Cairo’s Bibliomane: The Bell Jar

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By Menna Fahmi

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The Bell Jar by Sylvia Plath

Hello Cairenes! This week I decided to go back in time a bit and read something written in a different time, about a different time. So I decided on Sylvia Plath’s “The Bell Jar”.

The book was first published in 1963 under a pseudonym “Victoria Lucas”. The book is narrated by Esther Greenwood, a college student from the suburbs of Boston. Esther starts telling her story during her internship under the Editor Jay Cee in one of New York city’s big magazines at the time. As Esther narrates bits and pieces of her internship, you start getting the feeling that with all the glamour around her, she is somehow in her own bubble; not enjoying it to the fullest.

As the internship comes to an end, she goes back to her small town, where her mother lives. From the very first moment you feel the tension between her and her mother. Esther battles with her mother who wants her to learn the same dead end job, with her boyfriend who is living his life; sleeping around and expecting Esther to be the loyal cute wife that society at that time expected all women to be. But she had one thing to look forward to, a writing course she has been waiting to get accepted in, where she can spend the rest of her summer.

After Esther’s rejection, everything went downhill from there. She was unable to sleep and tried to write a novel but failed. She described her mental state as being trapped under a bell jar. Her mother forces her to see a psychiatrist, who uses electroconvulsive therapy to treat her and she decided to never go back.

But as her state worsens and with a suicide attempt, psychotherapy is no longer an option. The rest of the book is an incredible portrayal of her journey to therapy and to finding her way back in life.

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Book Cover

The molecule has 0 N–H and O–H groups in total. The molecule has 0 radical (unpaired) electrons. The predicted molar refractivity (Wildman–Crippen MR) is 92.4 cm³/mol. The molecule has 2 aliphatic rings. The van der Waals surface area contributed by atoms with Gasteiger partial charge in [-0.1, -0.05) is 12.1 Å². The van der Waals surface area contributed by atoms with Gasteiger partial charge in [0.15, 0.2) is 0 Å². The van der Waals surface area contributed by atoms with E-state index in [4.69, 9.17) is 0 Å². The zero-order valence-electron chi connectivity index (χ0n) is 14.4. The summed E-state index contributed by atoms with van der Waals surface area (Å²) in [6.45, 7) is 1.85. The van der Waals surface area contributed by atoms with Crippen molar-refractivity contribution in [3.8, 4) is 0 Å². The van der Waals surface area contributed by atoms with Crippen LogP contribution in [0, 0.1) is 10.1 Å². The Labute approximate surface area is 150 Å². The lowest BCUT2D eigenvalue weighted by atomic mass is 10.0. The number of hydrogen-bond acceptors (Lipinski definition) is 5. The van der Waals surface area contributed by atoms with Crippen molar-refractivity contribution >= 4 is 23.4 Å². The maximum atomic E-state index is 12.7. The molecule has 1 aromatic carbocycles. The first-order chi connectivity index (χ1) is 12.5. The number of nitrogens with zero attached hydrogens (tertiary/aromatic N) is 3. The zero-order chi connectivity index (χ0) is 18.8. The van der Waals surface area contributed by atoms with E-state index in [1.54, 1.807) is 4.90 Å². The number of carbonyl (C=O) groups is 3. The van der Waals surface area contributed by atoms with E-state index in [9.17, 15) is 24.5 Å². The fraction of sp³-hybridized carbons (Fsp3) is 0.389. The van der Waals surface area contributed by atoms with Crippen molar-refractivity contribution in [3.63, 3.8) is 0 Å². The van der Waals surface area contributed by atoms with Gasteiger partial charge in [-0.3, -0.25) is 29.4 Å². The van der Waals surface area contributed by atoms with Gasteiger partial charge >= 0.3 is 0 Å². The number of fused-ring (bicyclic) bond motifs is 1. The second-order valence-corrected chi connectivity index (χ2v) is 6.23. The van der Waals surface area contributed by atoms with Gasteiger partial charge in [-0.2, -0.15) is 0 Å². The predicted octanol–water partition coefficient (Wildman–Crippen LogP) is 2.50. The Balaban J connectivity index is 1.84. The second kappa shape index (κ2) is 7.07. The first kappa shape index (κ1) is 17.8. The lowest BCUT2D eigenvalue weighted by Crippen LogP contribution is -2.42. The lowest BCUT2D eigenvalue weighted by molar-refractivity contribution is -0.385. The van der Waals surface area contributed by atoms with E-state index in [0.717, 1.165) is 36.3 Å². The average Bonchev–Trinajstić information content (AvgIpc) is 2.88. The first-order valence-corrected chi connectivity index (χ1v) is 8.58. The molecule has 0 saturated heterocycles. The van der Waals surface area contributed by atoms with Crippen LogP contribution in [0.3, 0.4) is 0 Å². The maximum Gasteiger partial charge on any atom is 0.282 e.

Let me tell you, this is no easy read. It takes time and a lot of thinking. It is also not the kind of book that captures you instantly making it hard to drop. You better have a huge mug of coffee or chocolate by your side, whatever floats your boat, as you go through it. But putting the mental energy aside, this book was incredible. It is definitely one of a kind. It was literally like being in the mind of a clinical depression patient.

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Sylvia Plath

Looking into Sylvia Plath’s life and death, I discovered that she herself suffered from depression leading to her suicide only one month after the book was first published in the UK. Many of the events that took place and the characters were actually based on Plath’s life. So knowing that the book was actually the result of her own struggle made it even more incredible to me. It’s more than just a well-written novel, it is an experience by itself. You get to experience the struggle of psychological disorders in the 1950’s and, even better, the struggle of feminism at the time.

It is books like this that remind me of why I love literature so much. You get to live multiple lives in the comfort of your own bed and this book made me live in a place I am grateful I’d never see in real life, or so I think.

I am looking into reading more about Sylvia Plath and her life. I am so intrigued to know about the person that left behind this piece of art.

I recommend this book if you’re looking for a different reading experience. It’s a book I will probably read again multiple of times. I’d give it 4/5.

The book is available at Diwan Bookstore.

What do you think?

Have you read “The Bell Jar” yet? Let us know what you think if you did. Also, what other books would you like a review of? Tell us in the comments.

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